The State of the Heavyweight Division

Two recent heavyweight boxing bouts have injected life into a stagnating division.

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By Aryana Singh

The heavyweight division of boxing was once the most popular in the sport. At times, its immense popularity branched into aspects of American culture and history, from Muhammed Ali’s contributions to the civil rights movement to the Rocky film franchise. Over the last few decades, however, the heavyweight division has stagnated. There has not been a unified heavyweight champion since Lennox Lewis in 2000. To make matters worse, boxing politics have stopped many fights between champions from taking place. These factors brought about a decline in viewership. Thankfully, though, two major heavyweight fights in the last month have brought a spark back to the sport’s most historic division.

Usyk vs. Joshua

The first fight was one between former undisputed cruiserweight champion Oleksandr Usyk and heavyweight champion Anthony Joshua. With both of them being Olympic gold medalists, the match was highly anticipated, and it did not disappoint. Usyk went into the bout as a major underdog. Nobody doubted his skill, but most pundits thought that Joshua’s sheer size, which has been his selling point, would overpower his opponent. However, Usyk shocked the world with a world-class performance. He completely outboxed Joshua with expert movement and ring IQ. At the end of the 12th round, Usyk almost knocked Joshua out, with the latter only avoiding a knockout because of the bell. Joshua showed tremendous heart to finish the fight on his feet, but Usyk had shown why he was a worthy champion. Via unanimous decision, Usyk was named the new heavyweight champion of the world.

In devastating fashion, Joshua had suffered his second career loss. The result sent shockwaves across the division. There was a new wolf in the pack, one that cannot be underestimated. Usyk won three out of the five heavyweight belts in just one night.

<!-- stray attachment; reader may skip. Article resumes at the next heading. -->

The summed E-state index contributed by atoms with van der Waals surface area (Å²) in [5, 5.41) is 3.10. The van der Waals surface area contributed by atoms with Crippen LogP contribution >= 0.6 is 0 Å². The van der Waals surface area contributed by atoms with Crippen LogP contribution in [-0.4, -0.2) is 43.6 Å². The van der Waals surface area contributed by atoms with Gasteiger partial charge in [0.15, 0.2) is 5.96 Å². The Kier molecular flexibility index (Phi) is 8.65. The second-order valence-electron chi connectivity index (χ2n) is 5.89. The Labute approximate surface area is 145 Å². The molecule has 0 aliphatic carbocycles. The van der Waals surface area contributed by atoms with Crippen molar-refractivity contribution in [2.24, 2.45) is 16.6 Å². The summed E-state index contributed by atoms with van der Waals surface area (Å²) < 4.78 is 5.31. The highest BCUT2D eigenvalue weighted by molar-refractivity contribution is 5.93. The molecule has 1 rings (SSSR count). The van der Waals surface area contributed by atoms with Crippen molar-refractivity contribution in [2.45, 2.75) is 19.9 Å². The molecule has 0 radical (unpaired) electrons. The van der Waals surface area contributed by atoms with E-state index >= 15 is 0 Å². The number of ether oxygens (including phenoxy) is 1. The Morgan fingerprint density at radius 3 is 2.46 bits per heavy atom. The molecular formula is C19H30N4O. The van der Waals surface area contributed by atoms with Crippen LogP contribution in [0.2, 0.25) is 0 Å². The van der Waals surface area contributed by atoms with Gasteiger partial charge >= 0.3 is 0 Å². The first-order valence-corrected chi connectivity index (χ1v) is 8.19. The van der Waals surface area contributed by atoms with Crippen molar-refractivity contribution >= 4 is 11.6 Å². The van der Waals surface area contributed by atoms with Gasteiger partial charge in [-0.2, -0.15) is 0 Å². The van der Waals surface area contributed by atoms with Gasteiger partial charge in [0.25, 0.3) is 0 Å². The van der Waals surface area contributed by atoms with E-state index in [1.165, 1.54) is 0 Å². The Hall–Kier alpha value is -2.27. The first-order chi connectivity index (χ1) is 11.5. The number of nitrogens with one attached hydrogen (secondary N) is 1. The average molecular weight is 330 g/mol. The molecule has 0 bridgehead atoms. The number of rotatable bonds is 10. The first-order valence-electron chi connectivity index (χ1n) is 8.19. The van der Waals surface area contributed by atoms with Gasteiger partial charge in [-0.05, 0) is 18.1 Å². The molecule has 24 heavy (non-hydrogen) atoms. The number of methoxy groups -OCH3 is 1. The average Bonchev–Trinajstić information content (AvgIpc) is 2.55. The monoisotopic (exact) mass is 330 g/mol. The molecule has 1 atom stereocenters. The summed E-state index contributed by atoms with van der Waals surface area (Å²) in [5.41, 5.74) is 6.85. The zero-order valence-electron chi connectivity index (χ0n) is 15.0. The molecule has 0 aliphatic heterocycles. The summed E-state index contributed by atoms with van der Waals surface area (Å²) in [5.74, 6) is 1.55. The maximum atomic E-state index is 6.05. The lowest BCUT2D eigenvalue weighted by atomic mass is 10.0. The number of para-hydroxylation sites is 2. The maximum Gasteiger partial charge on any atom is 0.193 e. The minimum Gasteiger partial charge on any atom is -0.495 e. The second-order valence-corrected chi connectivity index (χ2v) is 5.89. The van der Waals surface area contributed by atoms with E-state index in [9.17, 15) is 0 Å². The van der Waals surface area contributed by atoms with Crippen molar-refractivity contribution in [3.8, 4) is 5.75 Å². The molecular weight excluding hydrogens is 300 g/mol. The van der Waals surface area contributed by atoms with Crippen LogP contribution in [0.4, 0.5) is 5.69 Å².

Fury vs. Wilder

Only a few weeks after Usyk vs. Joshua, Tyson Fury and Deontay Wilder had a trilogy bout that would put an end to their long-standing rivalry. Their first fight was a classic, ending in a greatly debated draw. The second encounter was not nearly as close. Fury dismantled and embarrassed Wilder, eventually knocking him out in the seventh round. Their third fight was arguably the best of the trio. Fury came out strong in a match that ended up highly reminiscent of the second fight. In fact, he even knocked down Wilder, which led many fans to believe the fight was all but over. However, like a true warrior, Wilder came back in the fourth round, knocking Fury down twice within a few minutes. For some time, it looked like Fury was in serious trouble, but Fury proved why he was the heavyweight champion. He outlasted Wilder and slowly beat him down until eventually, in the 11th round, he knocked Wilder down for good.

The iconic trilogy came to a close with Fury on top, having outlasted Wilder in all three fights. The true winners, however, were boxing fans, who were able to see two gladiators put their lives on the line to put on an epic show.

As things stand, Usyk is contractually bound to give Joshua a rematch. If Joshua comes out on top, then they will likely head toward a third fight, one that will be a battle for the ages. Once that rivalry concludes, it is likely that we will finally see a bout between the winner of Usyk vs. Joshua and Tyson vs. Fury to finally unify the heavyweight division after two decades of inactivity. Whoever ends up with that title will most likely be declared the best boxer of this generation and may even rank highly among the all-time greats, Ali, Lewis, and Mike Tyson.